Once I was happy with the levels, I selected all (Cmd/Ctrl + A) and copy the merged layers (Cmd/Ctrl + Shift + C). This copied everything you can see, including the adjustment layers into one single layer. I pasted the adjusted inks, so I could touch up any imperfections, then duplicated this layer to keep the original safe, calling the fresh version ‘cleaned up inks’.

See also: 86 Best Photoshop tutorials

Advertisement. Article continues below

Step 9


This is where I first really used the tablet to great effect. I zoomed in tight and moved around the image, cleaning up any dust, dirt or suchlike that ended up on the scan. For this, I used a combination of tools, including Eraser, Brush, Clone, Spot Healing brushes, Patch tool, Burn and Dodge. Here, I used a stylus for everything, as it’s with tasks like this that you really feel its benefit.

See also: 86 Best Photoshop tutorials

Step 10


When I finished cleaning up and adjusting the scan, I saved the file and then created a copy, which would be the main artwork file. In this case, I sized it to A3, CMYK (for print) and 300dpi. I usually save them as a Psd file, but you can save them as layered Tifs if you prefer.

See also: 86 Best Photoshop tutorials

Here, I added a paper texture with a vignette at the top of the layer stack – dropping the opacity to 10% – to add to the vintage feel I’m going for.

Step 11


Next, I used the stylus to add some shading to the drawing. I wanted to keep it simple and pretty sketchy, so it kept its energy and matched the inkwork, but doing it digitally it allowed me to make easy amends, colour changes and effects. So my shading didn’t interrupt the line work, I set the ‘cleaned up inks’ layer’s blending mode to Darken mode, and then created layers beneath it to add my shading.

See also: 86 Best Photoshop tutorials

Advertisement. Article continues below

Step 12


To get the look I wanted for my shading, I created a custom brush. The best way to do this is to click on the Brush tool and select a roughly suitable brush from the panel – loading some of the different brush sets to find something I like.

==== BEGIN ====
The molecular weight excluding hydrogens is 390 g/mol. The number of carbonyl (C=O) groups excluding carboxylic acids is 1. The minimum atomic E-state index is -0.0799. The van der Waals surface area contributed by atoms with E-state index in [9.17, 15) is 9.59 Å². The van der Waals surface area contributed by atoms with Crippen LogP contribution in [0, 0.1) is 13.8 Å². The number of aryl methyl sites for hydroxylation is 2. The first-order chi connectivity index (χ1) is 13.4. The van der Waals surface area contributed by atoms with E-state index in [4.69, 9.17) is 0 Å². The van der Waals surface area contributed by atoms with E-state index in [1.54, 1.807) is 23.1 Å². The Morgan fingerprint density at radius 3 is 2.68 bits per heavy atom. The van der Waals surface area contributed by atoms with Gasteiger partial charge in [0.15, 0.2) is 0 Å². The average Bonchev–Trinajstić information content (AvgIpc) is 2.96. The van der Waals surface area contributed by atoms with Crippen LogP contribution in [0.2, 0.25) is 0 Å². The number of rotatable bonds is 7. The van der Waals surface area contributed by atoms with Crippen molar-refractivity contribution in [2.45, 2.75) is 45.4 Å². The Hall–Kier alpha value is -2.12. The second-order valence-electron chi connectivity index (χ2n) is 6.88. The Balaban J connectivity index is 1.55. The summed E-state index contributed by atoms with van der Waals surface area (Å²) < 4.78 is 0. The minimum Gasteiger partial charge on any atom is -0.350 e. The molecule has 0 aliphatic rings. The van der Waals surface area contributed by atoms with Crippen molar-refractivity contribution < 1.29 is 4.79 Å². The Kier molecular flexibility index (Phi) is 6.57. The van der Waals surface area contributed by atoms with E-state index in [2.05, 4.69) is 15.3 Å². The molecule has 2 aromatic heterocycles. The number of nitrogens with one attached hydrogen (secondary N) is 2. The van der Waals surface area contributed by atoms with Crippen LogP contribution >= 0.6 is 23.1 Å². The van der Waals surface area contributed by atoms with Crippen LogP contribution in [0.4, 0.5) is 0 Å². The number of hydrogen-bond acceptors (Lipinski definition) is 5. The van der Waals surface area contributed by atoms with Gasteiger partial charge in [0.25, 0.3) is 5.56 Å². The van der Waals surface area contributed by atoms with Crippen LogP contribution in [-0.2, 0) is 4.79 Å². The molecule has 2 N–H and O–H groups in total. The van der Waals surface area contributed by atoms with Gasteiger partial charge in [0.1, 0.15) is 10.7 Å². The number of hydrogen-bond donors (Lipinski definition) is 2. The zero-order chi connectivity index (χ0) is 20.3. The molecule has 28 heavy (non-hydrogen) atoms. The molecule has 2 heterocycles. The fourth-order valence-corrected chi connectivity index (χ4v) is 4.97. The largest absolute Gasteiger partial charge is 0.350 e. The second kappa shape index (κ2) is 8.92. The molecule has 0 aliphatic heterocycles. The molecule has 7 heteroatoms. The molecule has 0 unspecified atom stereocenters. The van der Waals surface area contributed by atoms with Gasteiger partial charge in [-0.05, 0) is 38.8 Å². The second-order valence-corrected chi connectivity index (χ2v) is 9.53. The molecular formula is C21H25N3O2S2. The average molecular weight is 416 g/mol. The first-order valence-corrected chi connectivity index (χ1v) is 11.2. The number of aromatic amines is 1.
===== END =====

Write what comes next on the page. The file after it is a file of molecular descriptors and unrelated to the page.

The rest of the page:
See also: 86 Best Photoshop tutorials

Here I found a rough-edged brush that was in the right park, but I needed to tweak the settings. I wanted rough edges, so I played with the settings until I got something that would leave daubed strokes like my real brushes do. 

Step 13


I selected a colour for my shading and started making strokes on to my shading layer as though it was on paper. I kept it pretty loose and didn’t zoom in too much, so as not to lose the feel I was after. As I made each stroke, I varied the pressure on the nib to taper or thicken the line as I would a real brush.

See also: 86 Best Photoshop tutorials

Step 14


To make the strokes feel natural, I used the canvas rotate facility, which allowed me to spin the artwork around to make strokes at comfortable, natural angles – just like how you might if you were to move your paper around on your desk.

See also: 86 Best Photoshop tutorials

To rotate, hit Shift + R, click on the canvas with your stylus and drag-rotate the image accordingly. Esc returns the canvas back to its original orientation.

Advertisement. Article continues below

Step 15


I gave this image a background by adding a layer and filling a rectangular selection with red. In order to give the appearance that my characters are masked out of the red, I painted white areas on a separate layer. These sit above the red masking it but below the ink layer. 

See also: 86 Best Photoshop tutorials

You can do this by using the Lasso or Marquee tools, but I like the rough effect I get by painting them in.

Step 16


Here are all the main components of the piece: black inks, white paper areas, a layer of blue shading and a block of red. It’s simple, but very effective.

See also: 86 Best Photoshop tutorials

The loose and rough use of the stylus means that it’s more akin to the style of my inkwork. And with it all on separate digital layers, its easy to amend. 

To finish, I added a sprinkling of distressing and print effects.